as you point out the linker variables are of no use to you - the bootrom is an independently linked program in it's own right. Four possible solutions spring to mind, each with their own merits and drawbacks:
1) Have your application scan the OTP flash memory, from the end of that region back towards the beginning, looking for the first location that is not 0xFFFFFFFF.
2) When you build your application, have your "make" script get the size of the rom image binary file in your file system, and use that value.
3) Add a "maigic" sequence of bytes at the end of the bootrom code (we supply the source code, you can make your own changes) and have your application scan the OTP flash memory for that sequence.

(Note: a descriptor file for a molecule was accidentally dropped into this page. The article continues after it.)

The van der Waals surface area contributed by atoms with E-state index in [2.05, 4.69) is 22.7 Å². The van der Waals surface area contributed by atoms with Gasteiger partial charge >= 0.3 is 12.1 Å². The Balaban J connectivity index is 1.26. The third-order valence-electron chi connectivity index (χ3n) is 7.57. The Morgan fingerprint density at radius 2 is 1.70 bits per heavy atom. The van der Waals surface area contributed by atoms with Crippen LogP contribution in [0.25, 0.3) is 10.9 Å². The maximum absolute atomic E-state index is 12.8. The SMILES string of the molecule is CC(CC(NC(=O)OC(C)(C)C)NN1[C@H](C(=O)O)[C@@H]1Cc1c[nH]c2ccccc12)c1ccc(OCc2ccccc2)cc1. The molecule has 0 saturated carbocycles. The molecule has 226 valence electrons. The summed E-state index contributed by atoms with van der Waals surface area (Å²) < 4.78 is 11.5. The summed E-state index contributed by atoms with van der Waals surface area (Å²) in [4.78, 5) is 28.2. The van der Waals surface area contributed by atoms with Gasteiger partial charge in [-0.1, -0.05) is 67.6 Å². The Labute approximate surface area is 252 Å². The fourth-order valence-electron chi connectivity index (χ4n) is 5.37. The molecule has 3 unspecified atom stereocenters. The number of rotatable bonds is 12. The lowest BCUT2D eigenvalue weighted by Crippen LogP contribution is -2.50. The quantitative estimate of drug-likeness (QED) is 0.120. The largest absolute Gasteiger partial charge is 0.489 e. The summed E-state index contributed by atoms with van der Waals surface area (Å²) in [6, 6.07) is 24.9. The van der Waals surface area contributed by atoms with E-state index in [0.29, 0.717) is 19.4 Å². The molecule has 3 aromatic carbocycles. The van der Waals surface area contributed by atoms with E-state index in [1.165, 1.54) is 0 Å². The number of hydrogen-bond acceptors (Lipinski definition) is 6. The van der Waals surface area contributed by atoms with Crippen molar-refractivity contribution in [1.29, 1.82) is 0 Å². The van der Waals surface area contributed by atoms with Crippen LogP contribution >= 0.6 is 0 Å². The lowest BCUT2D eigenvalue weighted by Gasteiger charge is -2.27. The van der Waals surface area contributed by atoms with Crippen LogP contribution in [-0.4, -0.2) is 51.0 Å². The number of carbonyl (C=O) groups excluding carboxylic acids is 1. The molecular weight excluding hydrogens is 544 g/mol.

4) Modify the bootrom code to pass the end address to the application when it transfers control at the end of startup. You can see this code in the file
inside the rom_startup() function.
Step 4) would be trickier but the more elegant solution to my mind, as it will be faster and less prone to error.
first, many thanks for all the creative ideas! Although all your suggestions seem feasible to implement, I guess you understood that I would want to get access to the end address of the ROM from firmware. Indeed, it is the other way around: I would like to get access to the end address of the FW's text segment within the ROM. I guess I will go with the approach of adding a sequence of magic bytes to the end of the FW and have the ROM code scan for it.
No problem, it's an interesting question. The 'magic number' sequence is one I have used several times in recent years, even on a very large project. We used a 128 bit sequence, and just checked that it wasn't a valid sequence of CPU instructions. I got my initials in there, and it even past a design review